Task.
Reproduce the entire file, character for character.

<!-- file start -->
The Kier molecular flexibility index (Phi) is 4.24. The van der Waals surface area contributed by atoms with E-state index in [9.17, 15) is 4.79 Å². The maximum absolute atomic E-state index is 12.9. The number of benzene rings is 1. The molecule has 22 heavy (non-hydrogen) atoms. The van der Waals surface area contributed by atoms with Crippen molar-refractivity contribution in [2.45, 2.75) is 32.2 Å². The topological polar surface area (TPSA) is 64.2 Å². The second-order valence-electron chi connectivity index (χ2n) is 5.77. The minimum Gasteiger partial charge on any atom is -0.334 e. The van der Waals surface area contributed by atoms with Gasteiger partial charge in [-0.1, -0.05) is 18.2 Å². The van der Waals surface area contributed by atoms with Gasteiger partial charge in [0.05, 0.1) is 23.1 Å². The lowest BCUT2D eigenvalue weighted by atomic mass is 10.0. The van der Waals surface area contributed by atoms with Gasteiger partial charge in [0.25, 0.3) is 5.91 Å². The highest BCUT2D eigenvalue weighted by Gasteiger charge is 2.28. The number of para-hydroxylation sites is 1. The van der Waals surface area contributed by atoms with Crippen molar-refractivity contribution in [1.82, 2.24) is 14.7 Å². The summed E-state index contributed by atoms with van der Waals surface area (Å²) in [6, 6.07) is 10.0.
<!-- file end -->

The Kier molecular flexibility index (Phi) is 4.24. The van der Waals surface area contributed by atoms with E-state index in [9.17, 15) is 4.79 Å². The maximum absolute atomic E-state index is 12.9. The number of benzene rings is 1. The molecule has 22 heavy (non-hydrogen) atoms. The van der Waals surface area contributed by atoms with Crippen molar-refractivity contribution in [2.45, 2.75) is 32.2 Å². The topological polar surface area (TPSA) is 64.2 Å². The second-order valence-electron chi connectivity index (χ2n) is 5.77. The minimum Gasteiger partial charge on any atom is -0.334 e. The van der Waals surface area contributed by atoms with Gasteiger partial charge in [-0.1, -0.05) is 18.2 Å². The van der Waals surface area contributed by atoms with Gasteiger partial charge in [0.05, 0.1) is 23.1 Å². The lowest BCUT2D eigenvalue weighted by atomic mass is 10.0. The van der Waals surface area contributed by atoms with Gasteiger partial charge in [0.25, 0.3) is 5.91 Å². The highest BCUT2D eigenvalue weighted by Gasteiger charge is 2.28. The number of para-hydroxylation sites is 1. The van der Waals surface area contributed by atoms with Crippen molar-refractivity contribution in [1.82, 2.24) is 14.7 Å². The summed E-state index contributed by atoms with van der Waals surface area (Å²) in [6, 6.07) is 10.0.